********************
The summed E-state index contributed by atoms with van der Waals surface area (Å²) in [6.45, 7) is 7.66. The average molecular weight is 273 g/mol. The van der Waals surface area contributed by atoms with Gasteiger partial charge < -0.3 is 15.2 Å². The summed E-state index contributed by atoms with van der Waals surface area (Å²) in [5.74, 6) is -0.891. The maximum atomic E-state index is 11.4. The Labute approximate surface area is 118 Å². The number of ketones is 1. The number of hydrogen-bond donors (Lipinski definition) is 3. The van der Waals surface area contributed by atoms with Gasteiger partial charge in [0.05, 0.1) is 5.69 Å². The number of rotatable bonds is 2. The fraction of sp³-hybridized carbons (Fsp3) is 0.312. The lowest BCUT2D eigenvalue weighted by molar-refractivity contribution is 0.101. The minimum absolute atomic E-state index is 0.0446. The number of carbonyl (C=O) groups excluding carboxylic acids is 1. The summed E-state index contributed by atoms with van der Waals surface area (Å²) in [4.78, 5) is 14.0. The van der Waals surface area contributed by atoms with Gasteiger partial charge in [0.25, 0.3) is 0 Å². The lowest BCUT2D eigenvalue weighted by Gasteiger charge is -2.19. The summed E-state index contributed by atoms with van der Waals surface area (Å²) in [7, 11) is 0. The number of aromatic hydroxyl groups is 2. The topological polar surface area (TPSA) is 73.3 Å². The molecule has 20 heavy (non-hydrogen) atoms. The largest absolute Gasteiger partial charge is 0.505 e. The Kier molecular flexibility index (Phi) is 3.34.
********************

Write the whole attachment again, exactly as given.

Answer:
The summed E-state index contributed by atoms with van der Waals surface area (Å²) in [6.45, 7) is 7.66. The average molecular weight is 273 g/mol. The van der Waals surface area contributed by atoms with Gasteiger partial charge < -0.3 is 15.2 Å². The summed E-state index contributed by atoms with van der Waals surface area (Å²) in [5.74, 6) is -0.891. The maximum atomic E-state index is 11.4. The Labute approximate surface area is 118 Å². The number of ketones is 1. The number of hydrogen-bond donors (Lipinski definition) is 3. The van der Waals surface area contributed by atoms with Gasteiger partial charge in [0.05, 0.1) is 5.69 Å². The number of rotatable bonds is 2. The fraction of sp³-hybridized carbons (Fsp3) is 0.312. The lowest BCUT2D eigenvalue weighted by molar-refractivity contribution is 0.101. The minimum absolute atomic E-state index is 0.0446. The number of carbonyl (C=O) groups excluding carboxylic acids is 1. The summed E-state index contributed by atoms with van der Waals surface area (Å²) in [4.78, 5) is 14.0. The van der Waals surface area contributed by atoms with Gasteiger partial charge in [0.25, 0.3) is 0 Å². The lowest BCUT2D eigenvalue weighted by Gasteiger charge is -2.19. The summed E-state index contributed by atoms with van der Waals surface area (Å²) in [7, 11) is 0. The number of aromatic hydroxyl groups is 2. The topological polar surface area (TPSA) is 73.3 Å². The molecule has 20 heavy (non-hydrogen) atoms. The largest absolute Gasteiger partial charge is 0.505 e. The Kier molecular flexibility index (Phi) is 3.34.